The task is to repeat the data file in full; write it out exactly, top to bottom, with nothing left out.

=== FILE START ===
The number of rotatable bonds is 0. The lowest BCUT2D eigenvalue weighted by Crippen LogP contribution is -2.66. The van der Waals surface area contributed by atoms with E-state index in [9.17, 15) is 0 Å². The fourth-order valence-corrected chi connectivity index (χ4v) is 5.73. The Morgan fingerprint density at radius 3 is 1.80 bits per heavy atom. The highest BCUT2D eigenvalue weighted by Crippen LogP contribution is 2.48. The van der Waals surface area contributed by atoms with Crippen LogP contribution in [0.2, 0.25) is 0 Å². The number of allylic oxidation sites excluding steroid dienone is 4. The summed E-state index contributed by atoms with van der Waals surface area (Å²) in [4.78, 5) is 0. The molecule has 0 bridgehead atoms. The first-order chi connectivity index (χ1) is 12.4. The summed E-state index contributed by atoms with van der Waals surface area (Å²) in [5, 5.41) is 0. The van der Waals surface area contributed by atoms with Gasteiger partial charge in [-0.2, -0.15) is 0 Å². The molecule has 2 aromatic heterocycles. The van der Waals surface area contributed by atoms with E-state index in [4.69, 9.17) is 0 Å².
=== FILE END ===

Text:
The number of rotatable bonds is 0. The lowest BCUT2D eigenvalue weighted by Crippen LogP contribution is -2.66. The van der Waals surface area contributed by atoms with E-state index in [9.17, 15) is 0 Å². The fourth-order valence-corrected chi connectivity index (χ4v) is 5.73. The Morgan fingerprint density at radius 3 is 1.80 bits per heavy atom. The highest BCUT2D eigenvalue weighted by Crippen LogP contribution is 2.48. The van der Waals surface area contributed by atoms with Crippen LogP contribution in [0.2, 0.25) is 0 Å². The number of allylic oxidation sites excluding steroid dienone is 4. The summed E-state index contributed by atoms with van der Waals surface area (Å²) in [4.78, 5) is 0. The molecule has 0 bridgehead atoms. The first-order chi connectivity index (χ1) is 12.4. The summed E-state index contributed by atoms with van der Waals surface area (Å²) in [5, 5.41) is 0. The van der Waals surface area contributed by atoms with Gasteiger partial charge in [-0.2, -0.15) is 0 Å². The molecule has 2 aromatic heterocycles. The van der Waals surface area contributed by atoms with E-state index in [4.69, 9.17) is 0 Å².